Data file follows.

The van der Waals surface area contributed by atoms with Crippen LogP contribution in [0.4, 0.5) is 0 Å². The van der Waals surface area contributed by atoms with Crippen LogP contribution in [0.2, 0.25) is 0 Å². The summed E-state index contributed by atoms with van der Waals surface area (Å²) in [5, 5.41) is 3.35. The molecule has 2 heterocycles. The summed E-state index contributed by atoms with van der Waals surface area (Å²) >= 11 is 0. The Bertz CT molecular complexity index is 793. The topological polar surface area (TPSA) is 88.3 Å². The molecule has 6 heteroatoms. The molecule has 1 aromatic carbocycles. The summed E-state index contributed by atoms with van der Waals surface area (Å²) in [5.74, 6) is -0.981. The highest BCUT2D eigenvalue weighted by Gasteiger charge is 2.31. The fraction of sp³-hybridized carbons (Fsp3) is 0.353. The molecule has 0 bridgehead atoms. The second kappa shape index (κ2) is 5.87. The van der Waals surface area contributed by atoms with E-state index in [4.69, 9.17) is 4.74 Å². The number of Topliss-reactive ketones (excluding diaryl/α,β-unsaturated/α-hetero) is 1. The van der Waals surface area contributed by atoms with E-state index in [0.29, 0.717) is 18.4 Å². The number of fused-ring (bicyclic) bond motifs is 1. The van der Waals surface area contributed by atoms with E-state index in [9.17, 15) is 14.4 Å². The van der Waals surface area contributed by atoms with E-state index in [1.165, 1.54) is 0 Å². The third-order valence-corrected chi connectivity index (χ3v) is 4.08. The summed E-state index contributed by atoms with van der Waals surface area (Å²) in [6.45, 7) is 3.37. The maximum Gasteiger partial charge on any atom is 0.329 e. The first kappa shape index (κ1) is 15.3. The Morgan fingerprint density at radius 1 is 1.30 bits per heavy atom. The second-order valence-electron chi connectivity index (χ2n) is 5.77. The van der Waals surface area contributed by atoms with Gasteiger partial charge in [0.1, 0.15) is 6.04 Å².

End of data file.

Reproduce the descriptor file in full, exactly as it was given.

The van der Waals surface area contributed by atoms with Crippen LogP contribution in [0.4, 0.5) is 0 Å². The van der Waals surface area contributed by atoms with Crippen LogP contribution in [0.2, 0.25) is 0 Å². The summed E-state index contributed by atoms with van der Waals surface area (Å²) in [5, 5.41) is 3.35. The molecule has 2 heterocycles. The summed E-state index contributed by atoms with van der Waals surface area (Å²) >= 11 is 0. The Bertz CT molecular complexity index is 793. The topological polar surface area (TPSA) is 88.3 Å². The molecule has 6 heteroatoms. The molecule has 1 aromatic carbocycles. The summed E-state index contributed by atoms with van der Waals surface area (Å²) in [5.74, 6) is -0.981. The highest BCUT2D eigenvalue weighted by Gasteiger charge is 2.31. The fraction of sp³-hybridized carbons (Fsp3) is 0.353. The molecule has 0 bridgehead atoms. The second kappa shape index (κ2) is 5.87. The van der Waals surface area contributed by atoms with E-state index in [4.69, 9.17) is 4.74 Å². The number of Topliss-reactive ketones (excluding diaryl/α,β-unsaturated/α-hetero) is 1. The van der Waals surface area contributed by atoms with E-state index in [0.29, 0.717) is 18.4 Å². The number of fused-ring (bicyclic) bond motifs is 1. The van der Waals surface area contributed by atoms with E-state index in [9.17, 15) is 14.4 Å². The van der Waals surface area contributed by atoms with E-state index in [1.165, 1.54) is 0 Å². The third-order valence-corrected chi connectivity index (χ3v) is 4.08. The summed E-state index contributed by atoms with van der Waals surface area (Å²) in [6.45, 7) is 3.37. The maximum Gasteiger partial charge on any atom is 0.329 e. The first kappa shape index (κ1) is 15.3. The Morgan fingerprint density at radius 1 is 1.30 bits per heavy atom. The second-order valence-electron chi connectivity index (χ2n) is 5.77. The van der Waals surface area contributed by atoms with Gasteiger partial charge in [0.1, 0.15) is 6.04 Å².